Dominican art is marked by the strong influence of St. Dominic’s spirituality, the Order’s theological emphasis of preaching truth and fighting heresy, as well as the contributions of such distinguished authorities as St. Thomas Aquinas, St. Antoninus, and Savonarola. Through its special devotions to the Body of Christ, to our Lady, St. Catherine of Siena, and other illustrious saints, it has enriched the iconography of the world of art. Reflected in formal beauty and style, purity of expression and jewel-like color are the following qualities of art for St. Thomas: integrity, proportion, harmony, and splendor. The universally admired Dominican contributions to Christian artistic expression are our legacy, our heritage, –ours for the looking! Ours for the challenge of today’s call and response.

Since this workshop is intended to be participatory, you will want to know just how you are expected to participate. Your share is to do something very much in keeping with the Dominican call and its response, i.e., to contemplate the slides which are to be projected on the screen, and to share the fruits of your contemplation with others by contributing your insights and appreciations. You will be shown works created by Dominican artists or commissioned under the auspices of Dominican patronage, influence, and inspiration — Duccio, Albertinelli, Masaccio, Botticelli, Lippi, Raphael, Fra Angelico, Leonardo da Vinci, Michelangelo, to name a few. They are works of great beauty in style, in message, in spiritual depth. They have a special quality about them, not only because they were created by experts in their field, but because they were created in many cases by men who had trodden the mystical path themselves. Even though their voices are long still, they continue to preach with an artist’s passion, and are able to nourish us today.

You are asked to relax and to enjoy them
Serenely, because you are called to contemplation,

In order to make the artist-preacher’s art a meaningful experience, it is necessary to develop a contemplative approach. In viewing these slides, you are asked to relax and to enjoy them serenely, because you are called to contemplation. “Contemplation,” Evelyn Underhill tells us in her book on Practical Mysticism,” …is the necessary activity for all artists. The artist is a contemplative who has learned to express himself, and who tells his love in color, line, and form. He tries to express something of the revelation he has received through his experience and understanding. He wants to communicate to you a glimpse of what he, himself, has grasped.”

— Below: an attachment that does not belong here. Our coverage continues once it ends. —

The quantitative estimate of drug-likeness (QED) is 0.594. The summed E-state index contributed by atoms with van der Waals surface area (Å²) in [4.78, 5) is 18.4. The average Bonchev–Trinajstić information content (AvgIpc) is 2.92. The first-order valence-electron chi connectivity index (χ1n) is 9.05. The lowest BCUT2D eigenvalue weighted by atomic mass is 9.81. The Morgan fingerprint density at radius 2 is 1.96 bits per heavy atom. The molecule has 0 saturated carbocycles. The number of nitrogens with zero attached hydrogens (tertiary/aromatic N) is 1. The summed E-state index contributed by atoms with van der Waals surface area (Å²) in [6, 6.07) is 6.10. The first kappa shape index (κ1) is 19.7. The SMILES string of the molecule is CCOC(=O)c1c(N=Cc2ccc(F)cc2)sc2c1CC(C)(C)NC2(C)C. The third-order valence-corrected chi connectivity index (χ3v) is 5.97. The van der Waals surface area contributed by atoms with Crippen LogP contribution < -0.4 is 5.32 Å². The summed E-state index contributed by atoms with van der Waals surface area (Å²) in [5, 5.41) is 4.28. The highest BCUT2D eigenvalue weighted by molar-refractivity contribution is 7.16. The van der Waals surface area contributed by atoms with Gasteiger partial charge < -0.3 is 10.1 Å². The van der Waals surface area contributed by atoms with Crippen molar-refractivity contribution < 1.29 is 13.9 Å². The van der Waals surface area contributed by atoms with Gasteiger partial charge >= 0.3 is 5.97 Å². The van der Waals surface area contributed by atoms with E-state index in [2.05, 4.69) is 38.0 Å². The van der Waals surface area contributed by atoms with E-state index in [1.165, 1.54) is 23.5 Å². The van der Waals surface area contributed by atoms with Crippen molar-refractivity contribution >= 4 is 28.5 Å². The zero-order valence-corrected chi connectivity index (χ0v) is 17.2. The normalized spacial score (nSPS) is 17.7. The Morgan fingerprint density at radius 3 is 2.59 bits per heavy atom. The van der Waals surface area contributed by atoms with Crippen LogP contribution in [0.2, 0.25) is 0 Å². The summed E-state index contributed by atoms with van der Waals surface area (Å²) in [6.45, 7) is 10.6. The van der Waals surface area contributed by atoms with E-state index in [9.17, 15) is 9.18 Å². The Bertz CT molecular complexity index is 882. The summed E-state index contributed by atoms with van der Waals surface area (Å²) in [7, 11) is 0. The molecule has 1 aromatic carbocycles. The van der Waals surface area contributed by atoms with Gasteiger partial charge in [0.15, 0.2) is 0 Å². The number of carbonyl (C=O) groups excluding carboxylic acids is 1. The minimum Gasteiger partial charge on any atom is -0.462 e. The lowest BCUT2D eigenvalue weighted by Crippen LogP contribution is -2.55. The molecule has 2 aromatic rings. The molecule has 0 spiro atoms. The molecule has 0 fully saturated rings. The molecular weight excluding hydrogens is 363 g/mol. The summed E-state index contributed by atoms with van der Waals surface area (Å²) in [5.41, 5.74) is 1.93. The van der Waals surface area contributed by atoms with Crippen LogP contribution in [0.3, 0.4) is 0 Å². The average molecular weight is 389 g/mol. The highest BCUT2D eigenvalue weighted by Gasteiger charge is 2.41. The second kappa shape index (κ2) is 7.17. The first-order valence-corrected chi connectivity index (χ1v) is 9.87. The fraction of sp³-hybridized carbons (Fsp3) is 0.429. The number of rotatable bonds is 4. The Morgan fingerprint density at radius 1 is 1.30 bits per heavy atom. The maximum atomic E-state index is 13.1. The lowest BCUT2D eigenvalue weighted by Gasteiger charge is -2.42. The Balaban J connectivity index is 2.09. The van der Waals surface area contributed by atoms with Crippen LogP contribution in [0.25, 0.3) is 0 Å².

Just how do artists contribute to our understanding of spirituality? Is it really possible to depict what eye hath not seen? The religious artist agonizes over his effort to communicate to us his life of faith. How successful he is is in large measure in direct proportion to our receptivity to what he has produced, and to the extent that we allow God to speak to us through the medium of His created works.

After contemplation, through love,
we are called to action.

St. Thomas Aquinas’s belief in the importance of the image, that there is no thinking without the use of images or symbols, should continue to have great significance for the power, prestige, and practice of art within the Dominican Order today. This includes contemporary art forms such as graphics, photography, and film. The incredible possibilities of reaching untold “congregations” of captive television audiences for Christian Communication by preachers and artists working together in the spirit and zeal of St. Dominic but in today’s idiom and imagery holds mind-boggling possibilities of making God’s world televisible. “Images,” says St. Thomas, “necessarily accompany our knowledge in this present life, however spiritual the knowledge may be, for even God is known by us through the images of His effects.”